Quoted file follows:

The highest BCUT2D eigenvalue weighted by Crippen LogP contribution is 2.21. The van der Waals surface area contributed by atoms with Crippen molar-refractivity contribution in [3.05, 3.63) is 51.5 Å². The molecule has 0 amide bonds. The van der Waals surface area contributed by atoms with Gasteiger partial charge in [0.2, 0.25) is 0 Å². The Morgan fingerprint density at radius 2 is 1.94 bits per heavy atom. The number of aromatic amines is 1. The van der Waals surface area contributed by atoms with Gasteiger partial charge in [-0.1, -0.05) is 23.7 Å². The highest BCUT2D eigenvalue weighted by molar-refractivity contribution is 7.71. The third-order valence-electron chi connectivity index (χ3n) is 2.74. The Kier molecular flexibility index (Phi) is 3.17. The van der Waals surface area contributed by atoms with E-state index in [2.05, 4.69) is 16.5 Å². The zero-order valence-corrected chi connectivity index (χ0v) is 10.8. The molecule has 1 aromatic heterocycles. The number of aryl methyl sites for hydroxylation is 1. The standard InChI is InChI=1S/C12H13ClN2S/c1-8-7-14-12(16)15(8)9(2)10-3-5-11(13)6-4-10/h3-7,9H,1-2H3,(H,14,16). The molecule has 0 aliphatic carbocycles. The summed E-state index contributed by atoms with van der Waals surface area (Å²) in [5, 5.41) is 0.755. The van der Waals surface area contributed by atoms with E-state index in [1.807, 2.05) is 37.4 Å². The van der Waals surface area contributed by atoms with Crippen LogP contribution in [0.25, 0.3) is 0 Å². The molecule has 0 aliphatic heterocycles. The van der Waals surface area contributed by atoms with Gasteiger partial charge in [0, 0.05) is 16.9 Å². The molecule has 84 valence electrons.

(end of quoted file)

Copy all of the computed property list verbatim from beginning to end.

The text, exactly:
The highest BCUT2D eigenvalue weighted by Crippen LogP contribution is 2.21. The van der Waals surface area contributed by atoms with Crippen molar-refractivity contribution in [3.05, 3.63) is 51.5 Å². The molecule has 0 amide bonds. The van der Waals surface area contributed by atoms with Gasteiger partial charge in [0.2, 0.25) is 0 Å². The Morgan fingerprint density at radius 2 is 1.94 bits per heavy atom. The number of aromatic amines is 1. The van der Waals surface area contributed by atoms with Gasteiger partial charge in [-0.1, -0.05) is 23.7 Å². The highest BCUT2D eigenvalue weighted by molar-refractivity contribution is 7.71. The third-order valence-electron chi connectivity index (χ3n) is 2.74. The Kier molecular flexibility index (Phi) is 3.17. The van der Waals surface area contributed by atoms with E-state index in [2.05, 4.69) is 16.5 Å². The zero-order valence-corrected chi connectivity index (χ0v) is 10.8. The molecule has 1 aromatic heterocycles. The number of aryl methyl sites for hydroxylation is 1. The standard InChI is InChI=1S/C12H13ClN2S/c1-8-7-14-12(16)15(8)9(2)10-3-5-11(13)6-4-10/h3-7,9H,1-2H3,(H,14,16). The molecule has 0 aliphatic carbocycles. The summed E-state index contributed by atoms with van der Waals surface area (Å²) in [5, 5.41) is 0.755. The van der Waals surface area contributed by atoms with E-state index in [1.807, 2.05) is 37.4 Å². The van der Waals surface area contributed by atoms with Crippen LogP contribution in [0.25, 0.3) is 0 Å². The molecule has 0 aliphatic heterocycles. The van der Waals surface area contributed by atoms with Gasteiger partial charge in [0, 0.05) is 16.9 Å². The molecule has 84 valence electrons.